Election Season Ramping Up in Malibu

Malibu voters take to the polls at the Point Dume Club House in 2018. 

The Malibu Times last week hosted a free seminar via Zoom for the eight candidates running for three seats on Malibu City Council. This is the largest number of council candidates the city has seen since the 2010 election, when 10 candidates threw their hats in the ring. 

In the last few election cycles, TMT publishers Arnold and Karen York have routinely provided free seminars to groups of council candidates as a public service, knowing most have little to no experience running a political campaign.

Rick Mullen is the only sitting council member running for a second term. Most of the other seven candidates are all new to the game of running for elected office, although three have run for local office in the past: Lance Simmens failed in his 2018 bid; Andy Lyon ran and lost twice, in 2012 and again in 2014; and Paul Grisanti’s name appears on the first two Malibu City Council ballots, the 1990 race and the 1992 campaign, both attempts he also lost.

Well-known California political consultant Larry Levine spent nearly an hour giving the candidates advice and information about running for office.

“My job is to give you the tools and the contacts so you know the most efficient way to reach the voting households,” Levine told the candidates.

Acknowledging that campaigning will be different in the age of COVID-19, he advised against knocking on doors, standing outside grocery stores and attending in-person debates. Instead, he recommended focusing on mail and telephone campaigns and newspaper advertising. Levine explained how to obtain useful mailing lists, what to say on phone calls, how to effectively use volunteers and supporters, and different types of mail-outs.

He offered current statistics about active Malibu voters: there are 3,300 active Independent and Democratic voters plus 1,250 active Republican voters, for a total of 4,550. Of these, there are 1,800 permanent vote by mail voters and 2,500 senior citizen households.

Levine also pointed out that in California, less than one percent of absentee votes are cast in the first week after receiving the ballots in the mail, and two percent the second week. The vast majority of absentee ballots, 84 percent, are cast in the last 12 days of the election.

Levine personally advised the council candidates against running as a slate or a team (even though in Malibu it’s worked well for some candidates in the recent past, notably Mullen himself).  Levine said it was more effective to get individuals or organizations to endorse more than one candidate.

He did not recommend putting ads on social media, responding to critical letters to the editor or getting involved in extremely controversial issues, but was in favor of looking into online town hall meetings.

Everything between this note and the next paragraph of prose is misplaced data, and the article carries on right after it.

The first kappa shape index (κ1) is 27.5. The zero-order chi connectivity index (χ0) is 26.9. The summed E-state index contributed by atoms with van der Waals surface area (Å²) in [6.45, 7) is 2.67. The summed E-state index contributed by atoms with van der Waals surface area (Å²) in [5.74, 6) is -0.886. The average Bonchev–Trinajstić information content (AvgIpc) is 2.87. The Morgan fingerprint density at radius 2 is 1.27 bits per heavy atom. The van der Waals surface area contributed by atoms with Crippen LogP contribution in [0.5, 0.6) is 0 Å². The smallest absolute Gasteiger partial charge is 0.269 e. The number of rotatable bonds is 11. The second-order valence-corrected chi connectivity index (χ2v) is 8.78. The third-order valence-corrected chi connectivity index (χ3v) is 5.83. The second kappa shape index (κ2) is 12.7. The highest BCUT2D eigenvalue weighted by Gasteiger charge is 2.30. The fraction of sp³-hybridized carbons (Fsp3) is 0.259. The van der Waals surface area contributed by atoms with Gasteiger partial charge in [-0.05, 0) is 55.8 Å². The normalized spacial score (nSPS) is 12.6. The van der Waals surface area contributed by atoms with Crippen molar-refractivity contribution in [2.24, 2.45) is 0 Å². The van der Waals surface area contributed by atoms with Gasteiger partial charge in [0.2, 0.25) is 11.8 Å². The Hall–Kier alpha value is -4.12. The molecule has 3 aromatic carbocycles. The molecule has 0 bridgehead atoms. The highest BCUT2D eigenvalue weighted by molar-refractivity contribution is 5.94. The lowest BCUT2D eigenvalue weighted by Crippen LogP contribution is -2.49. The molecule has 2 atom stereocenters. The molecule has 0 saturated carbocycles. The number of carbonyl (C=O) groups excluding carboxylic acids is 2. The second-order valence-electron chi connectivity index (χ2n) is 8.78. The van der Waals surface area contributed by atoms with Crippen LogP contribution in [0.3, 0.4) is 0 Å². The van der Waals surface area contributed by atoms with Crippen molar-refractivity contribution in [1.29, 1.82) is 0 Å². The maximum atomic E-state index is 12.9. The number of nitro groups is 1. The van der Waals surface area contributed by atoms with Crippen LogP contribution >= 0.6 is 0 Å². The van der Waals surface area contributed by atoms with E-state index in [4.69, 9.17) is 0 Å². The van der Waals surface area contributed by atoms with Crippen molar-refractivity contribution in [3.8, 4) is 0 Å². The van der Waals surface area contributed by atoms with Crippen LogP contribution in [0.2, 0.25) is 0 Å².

Former Malibu mayor and council member Laura Rosenthal explained the realities of being on city council to the candidates.

“You think you can do a lot more than you actually can,” she started off. “It’s important to pick your battles, because you’re not going to win everything … You can’t force other people to listen, to be interested in something, or to learn.” She emphasized how many agencies have a hand in Malibu.

“You can’t make outside agencies like Caltrans, Sheila Kuehl’s office, Joe Edmiston or SoCal Edison do what you want,” Rosenthal added. “But you can come up with a strategy, meet with others and be willing to be open and compromise.”

Rosenthal said that being a good listener helps, and that includes listening to experts, residents and city staff. Because of California’s open meetings law, known as the Brown Act, it’s not legal to talk to more than one other city council member about an item on the agenda, but it is possible to get city staff together in one room to discuss a resident’s problem.

She recommended putting items on the council’s agenda in order to introduce new ideas and ask for feedback from city staff, but cautioned that council members can’t tell city staff what to do without speaking to department heads first.

In addition, Rosenthal expressed some frustration that while many residents feel passionately about certain issues, they don’t bother to look at the city website, read the paper or otherwise find out when items are on the agenda—then accuse council members of trying to sneak something past them.

She gave practical advice about reading and responding to emails, phone calls and social media, reading the agenda in detail before each city council meeting, being visible around the city and taking the opportunity to join local multi-city organizations.

Arnold York announced TMT would make endorsements earlier than usual this year, because mail-in ballots are coming out Oct. 5. Managing Editor Emily Sawicki told the candidates the paper would be featuring them in several ways in the coming weeks—each was invited to write his own guest editorial to expand on his views and all were asked to send in self-written bios, which are available in this week’s paper on page A6.

The paper will also conduct a comprehensive Q&A with each candidate, and publish two interviews per week for four weeks, with the order determined by a random drawing. Week 1, Sept. 10, will be Paul Grisanti and Doug Stewart. Week 2, Sept. 17, will be Steve Uhring and Andy Lyon. Week 3, Sept. 24, will be Lance Simmens and Bruce Silverstein. Week 4, Oct. 1, will be Rick Mullen and Mark Wetton.